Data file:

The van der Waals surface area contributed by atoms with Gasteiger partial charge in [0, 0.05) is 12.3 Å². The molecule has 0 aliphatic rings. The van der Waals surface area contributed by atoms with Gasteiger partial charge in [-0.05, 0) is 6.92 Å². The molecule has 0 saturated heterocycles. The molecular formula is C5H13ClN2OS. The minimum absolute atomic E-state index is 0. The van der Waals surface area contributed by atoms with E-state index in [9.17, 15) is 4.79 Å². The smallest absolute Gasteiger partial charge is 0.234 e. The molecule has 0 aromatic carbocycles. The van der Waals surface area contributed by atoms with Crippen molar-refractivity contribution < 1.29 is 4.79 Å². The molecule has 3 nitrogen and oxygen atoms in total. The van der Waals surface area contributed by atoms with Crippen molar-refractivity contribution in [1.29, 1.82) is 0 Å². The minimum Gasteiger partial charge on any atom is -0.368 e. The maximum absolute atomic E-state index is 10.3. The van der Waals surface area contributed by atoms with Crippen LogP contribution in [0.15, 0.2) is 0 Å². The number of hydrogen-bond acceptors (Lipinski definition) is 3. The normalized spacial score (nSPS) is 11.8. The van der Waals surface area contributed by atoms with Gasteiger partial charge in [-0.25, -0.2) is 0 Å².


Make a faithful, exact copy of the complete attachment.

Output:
The van der Waals surface area contributed by atoms with Gasteiger partial charge in [0, 0.05) is 12.3 Å². The molecule has 0 aliphatic rings. The van der Waals surface area contributed by atoms with Gasteiger partial charge in [-0.05, 0) is 6.92 Å². The molecule has 0 saturated heterocycles. The molecular formula is C5H13ClN2OS. The minimum absolute atomic E-state index is 0. The van der Waals surface area contributed by atoms with E-state index in [9.17, 15) is 4.79 Å². The smallest absolute Gasteiger partial charge is 0.234 e. The molecule has 0 aromatic carbocycles. The van der Waals surface area contributed by atoms with Crippen molar-refractivity contribution < 1.29 is 4.79 Å². The molecule has 3 nitrogen and oxygen atoms in total. The van der Waals surface area contributed by atoms with Crippen molar-refractivity contribution in [1.29, 1.82) is 0 Å². The minimum Gasteiger partial charge on any atom is -0.368 e. The maximum absolute atomic E-state index is 10.3. The van der Waals surface area contributed by atoms with Crippen LogP contribution in [0.15, 0.2) is 0 Å². The number of hydrogen-bond acceptors (Lipinski definition) is 3. The normalized spacial score (nSPS) is 11.8. The van der Waals surface area contributed by atoms with Gasteiger partial charge in [-0.25, -0.2) is 0 Å².